However, you may not want that much caffeine. If you have a caffeine sensitivity, or are afraid of having a caffeine crash, then Robusta beans might overwhelm you. If you really want to get that extra caffeine content, you just have more coffee. If you’re a fan of the taste of coffee, then that’s a pretty good trade off. Otherwise, you can rely on Robusta to cram as much caffeine into your diet as you can.
Price: Quality vs. quantity
Everyone has a budget they allocate for food and coffee, and Arabica beans might be a bit tougher to fit into your spending. It’s not uncommon for good quality beans to cost as much as $20 per pound, which may be out of range for many. Green robusta beans cost as little as half of what green Arabica beans do, with roasted ones also being much cheaper. Plus, if you pick up the cheapest coffee you can find, you’re looking at a huge price difference. A big can of pre-ground Robusta beans will cost as little as ¼ a pound of Arabica beans per pound.
Like with most things, you get what you pay for when you buy Robusta beans. Sure, they fit into anyone’s budget, but it can really be worth it to up your coffee budget just a little bit to get those Arabica beans. You can transform your morning coffee from a just the caffeine boost into an enjoyable, relaxing part of your day. Plus, if you’re already going out to get coffee beans every day, you’re already spending on Arabica beans.
How the beans are grown
While it may not affect your purchasing decisions directly, it’s interesting to look at the difference in how Arabica beans are grown and distributed. Robusta beans are much more durable, and are thus able to be grown in a wider variety of climates. They have fewer crop failures, which is why they’re so much cheaper than Arabica beans. Of course, what this means is that when you buy a pound of Arabica, you’re getting coffee that was grown with much more effort and care.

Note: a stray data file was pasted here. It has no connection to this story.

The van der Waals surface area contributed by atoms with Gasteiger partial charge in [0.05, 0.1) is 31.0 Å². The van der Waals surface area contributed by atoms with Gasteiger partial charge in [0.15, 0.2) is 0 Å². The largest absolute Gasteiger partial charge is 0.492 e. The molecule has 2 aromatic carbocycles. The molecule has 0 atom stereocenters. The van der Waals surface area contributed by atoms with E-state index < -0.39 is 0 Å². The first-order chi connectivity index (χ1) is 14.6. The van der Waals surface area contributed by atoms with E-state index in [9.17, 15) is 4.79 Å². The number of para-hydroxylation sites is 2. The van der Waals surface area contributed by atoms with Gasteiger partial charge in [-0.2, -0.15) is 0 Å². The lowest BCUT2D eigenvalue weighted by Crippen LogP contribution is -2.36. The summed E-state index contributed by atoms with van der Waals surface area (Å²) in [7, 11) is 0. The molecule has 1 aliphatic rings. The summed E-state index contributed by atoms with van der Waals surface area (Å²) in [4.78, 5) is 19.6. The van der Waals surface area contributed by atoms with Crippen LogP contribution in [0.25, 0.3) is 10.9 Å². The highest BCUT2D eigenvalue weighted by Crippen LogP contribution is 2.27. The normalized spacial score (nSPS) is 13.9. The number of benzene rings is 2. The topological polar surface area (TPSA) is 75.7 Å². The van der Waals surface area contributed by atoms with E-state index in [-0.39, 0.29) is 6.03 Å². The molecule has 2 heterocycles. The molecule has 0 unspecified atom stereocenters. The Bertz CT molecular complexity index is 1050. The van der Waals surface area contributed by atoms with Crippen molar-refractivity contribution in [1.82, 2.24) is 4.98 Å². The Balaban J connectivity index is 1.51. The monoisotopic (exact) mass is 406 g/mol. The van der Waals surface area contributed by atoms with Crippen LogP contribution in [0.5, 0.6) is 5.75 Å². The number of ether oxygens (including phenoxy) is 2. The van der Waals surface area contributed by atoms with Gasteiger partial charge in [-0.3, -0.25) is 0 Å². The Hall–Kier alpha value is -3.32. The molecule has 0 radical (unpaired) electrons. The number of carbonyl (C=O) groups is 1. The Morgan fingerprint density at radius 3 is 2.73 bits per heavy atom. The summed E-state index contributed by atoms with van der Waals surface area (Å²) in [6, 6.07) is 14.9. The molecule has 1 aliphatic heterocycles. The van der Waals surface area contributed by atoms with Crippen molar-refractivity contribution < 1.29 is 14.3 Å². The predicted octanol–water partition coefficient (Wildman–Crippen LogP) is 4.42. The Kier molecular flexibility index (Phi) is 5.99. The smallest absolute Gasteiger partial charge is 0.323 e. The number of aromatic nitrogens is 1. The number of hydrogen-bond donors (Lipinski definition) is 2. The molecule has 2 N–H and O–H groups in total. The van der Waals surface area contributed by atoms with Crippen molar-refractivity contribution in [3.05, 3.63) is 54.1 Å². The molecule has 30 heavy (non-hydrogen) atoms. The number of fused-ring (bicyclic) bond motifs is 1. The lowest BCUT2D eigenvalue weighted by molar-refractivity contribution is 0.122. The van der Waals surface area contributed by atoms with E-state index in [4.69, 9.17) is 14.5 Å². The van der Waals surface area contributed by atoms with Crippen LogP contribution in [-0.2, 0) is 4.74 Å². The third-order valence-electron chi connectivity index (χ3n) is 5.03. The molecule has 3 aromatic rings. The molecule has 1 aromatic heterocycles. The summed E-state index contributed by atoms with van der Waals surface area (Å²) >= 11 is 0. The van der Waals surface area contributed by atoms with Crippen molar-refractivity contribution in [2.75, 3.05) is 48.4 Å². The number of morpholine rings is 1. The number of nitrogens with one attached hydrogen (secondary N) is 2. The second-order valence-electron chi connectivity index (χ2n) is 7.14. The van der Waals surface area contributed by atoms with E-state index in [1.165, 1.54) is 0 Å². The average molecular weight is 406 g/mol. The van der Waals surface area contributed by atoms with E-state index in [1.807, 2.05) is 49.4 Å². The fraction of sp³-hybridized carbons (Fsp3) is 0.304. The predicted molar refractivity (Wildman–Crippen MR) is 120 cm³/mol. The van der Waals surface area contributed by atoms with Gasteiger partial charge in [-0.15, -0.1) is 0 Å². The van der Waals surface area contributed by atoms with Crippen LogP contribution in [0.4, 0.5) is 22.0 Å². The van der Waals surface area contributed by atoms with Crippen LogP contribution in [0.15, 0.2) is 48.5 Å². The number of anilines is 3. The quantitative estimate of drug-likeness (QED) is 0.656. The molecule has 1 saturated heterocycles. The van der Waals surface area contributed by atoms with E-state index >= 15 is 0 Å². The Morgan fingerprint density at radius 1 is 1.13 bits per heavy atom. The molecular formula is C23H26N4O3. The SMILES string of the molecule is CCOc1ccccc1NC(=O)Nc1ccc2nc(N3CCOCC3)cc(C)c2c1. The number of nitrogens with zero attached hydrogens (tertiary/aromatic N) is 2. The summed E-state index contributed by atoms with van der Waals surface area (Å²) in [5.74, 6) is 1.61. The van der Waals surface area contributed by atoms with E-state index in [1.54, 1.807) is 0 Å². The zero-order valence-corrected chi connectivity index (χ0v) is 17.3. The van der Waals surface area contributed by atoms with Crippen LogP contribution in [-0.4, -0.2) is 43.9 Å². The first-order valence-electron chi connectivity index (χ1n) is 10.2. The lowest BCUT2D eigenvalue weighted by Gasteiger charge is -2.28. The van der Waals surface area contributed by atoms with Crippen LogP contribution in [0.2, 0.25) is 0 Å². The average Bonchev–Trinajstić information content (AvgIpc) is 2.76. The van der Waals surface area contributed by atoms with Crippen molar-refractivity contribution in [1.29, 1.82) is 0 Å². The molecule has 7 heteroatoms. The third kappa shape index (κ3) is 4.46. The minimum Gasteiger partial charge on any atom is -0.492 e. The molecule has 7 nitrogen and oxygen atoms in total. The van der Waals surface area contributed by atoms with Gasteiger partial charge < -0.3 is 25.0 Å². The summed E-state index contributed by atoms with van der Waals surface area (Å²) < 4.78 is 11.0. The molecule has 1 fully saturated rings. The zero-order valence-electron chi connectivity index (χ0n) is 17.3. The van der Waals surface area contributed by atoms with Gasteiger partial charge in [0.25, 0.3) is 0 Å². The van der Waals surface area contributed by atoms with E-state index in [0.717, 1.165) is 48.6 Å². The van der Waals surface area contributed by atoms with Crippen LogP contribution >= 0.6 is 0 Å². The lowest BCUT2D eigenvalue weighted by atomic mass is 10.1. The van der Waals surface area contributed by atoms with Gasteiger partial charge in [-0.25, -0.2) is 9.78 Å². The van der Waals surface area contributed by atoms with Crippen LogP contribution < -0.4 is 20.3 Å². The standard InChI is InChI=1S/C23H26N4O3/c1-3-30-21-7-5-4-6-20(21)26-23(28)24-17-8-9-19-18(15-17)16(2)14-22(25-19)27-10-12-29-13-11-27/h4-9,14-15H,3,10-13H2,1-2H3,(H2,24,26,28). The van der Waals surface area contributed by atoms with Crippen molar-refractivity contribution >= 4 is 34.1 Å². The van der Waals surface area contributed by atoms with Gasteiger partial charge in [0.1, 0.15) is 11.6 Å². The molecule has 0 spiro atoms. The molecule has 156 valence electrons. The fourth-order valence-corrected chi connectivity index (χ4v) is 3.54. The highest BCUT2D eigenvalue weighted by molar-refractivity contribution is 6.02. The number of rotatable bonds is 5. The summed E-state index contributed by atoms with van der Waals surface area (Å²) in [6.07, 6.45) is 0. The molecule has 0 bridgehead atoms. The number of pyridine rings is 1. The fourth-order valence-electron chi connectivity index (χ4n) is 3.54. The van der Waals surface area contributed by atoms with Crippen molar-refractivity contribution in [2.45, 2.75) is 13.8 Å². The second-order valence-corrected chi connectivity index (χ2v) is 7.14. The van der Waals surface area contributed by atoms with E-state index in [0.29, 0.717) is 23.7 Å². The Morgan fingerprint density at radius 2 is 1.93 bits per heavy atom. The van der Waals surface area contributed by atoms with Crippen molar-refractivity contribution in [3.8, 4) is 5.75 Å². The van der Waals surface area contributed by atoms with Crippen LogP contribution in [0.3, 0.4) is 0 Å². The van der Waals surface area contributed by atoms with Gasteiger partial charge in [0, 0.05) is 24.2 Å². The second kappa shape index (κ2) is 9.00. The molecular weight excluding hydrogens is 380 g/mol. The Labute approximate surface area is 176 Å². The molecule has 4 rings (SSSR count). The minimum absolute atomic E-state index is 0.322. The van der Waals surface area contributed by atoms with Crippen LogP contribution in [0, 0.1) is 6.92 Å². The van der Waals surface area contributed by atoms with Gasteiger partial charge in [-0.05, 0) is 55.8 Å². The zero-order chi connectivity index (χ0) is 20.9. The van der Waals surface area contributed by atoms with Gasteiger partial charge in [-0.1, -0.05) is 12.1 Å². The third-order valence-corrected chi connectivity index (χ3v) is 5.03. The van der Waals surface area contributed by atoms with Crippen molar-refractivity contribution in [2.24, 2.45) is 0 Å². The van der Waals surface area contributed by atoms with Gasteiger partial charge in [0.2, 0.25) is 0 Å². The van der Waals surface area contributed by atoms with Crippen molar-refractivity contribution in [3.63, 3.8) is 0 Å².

Arabica Better vs. Colombian Coffee
A really common question among up-and-coming coffee experts is if Arabica is better than the legendary Colombian coffee. This is actually a false question, since Colombian coffee is simply coffee grown in Colombia. You can have Colombian Arabica or Robusta beans, as long as they’re grown in that region. Of course, you want to maximize the flavor of Columbian coffee by only reaching for the Arabica.
Reasons For Not Buying Arabica
When it comes down to, asking the actual purchase, you have a few things you want to keep in mind. Depending on how much you’re willing to spend, how you make your coffee, and other factors, you may not want to always reach for the Arabica. Even though it’s inferior in flavor, Robusta has a few uses that make it a good option.
Different brewing methods
Arabica will always taste good no matter what brew method you use. Whether it’s a pot of drip coffee in the morning or a double espresso on your lunch break, Arabica will always do the trick. But some methods make Robusta beans much more tolerable. French press, percolators, and drip machines don’t extract as many flavors as methods like espresso or pour over. So if you’re really trying to save money on coffee, consider using Robusta on the drip machine.
Robusta beans are cheaper, which is great for the budget coffee fan. However, you can still enjoy Arabica beans while being budget conscious. Consider buying blends of Arabica and Robusta beans, or even buy both types of beans to mix at home. Or you can save the Robusta for when you need the caffeine fix, saving the Arabica for when you want to slowly enjoy your own cappuccino.
Other things to consider
Robusta is cheap and often comes in large quantities. So if you’re hosting a party, it can be a great option. If you just want caffeine, then Robusta is the way to go. And if you have instant coffee or coffee extract, the odds are it’s Robusta. Otherwise, Arabica is the way to go for getting that premium coffee flavor.
Picking The Right Beans
No matter how much you value your coffee, you can’t go wrong with Arabica beans. Whether you’ve never really had coffee before or you down a pot every day, you’ll immediately recognize the distinct, powerful flavor of Arabica beans. Even though they cost more and don’t have as much caffeine, these beans are the superior choice. Sure, you can keep an extra tin of Robusta beans around for parties or at the office, but you really want to make sure you’re getting 100% pure Arabica beans.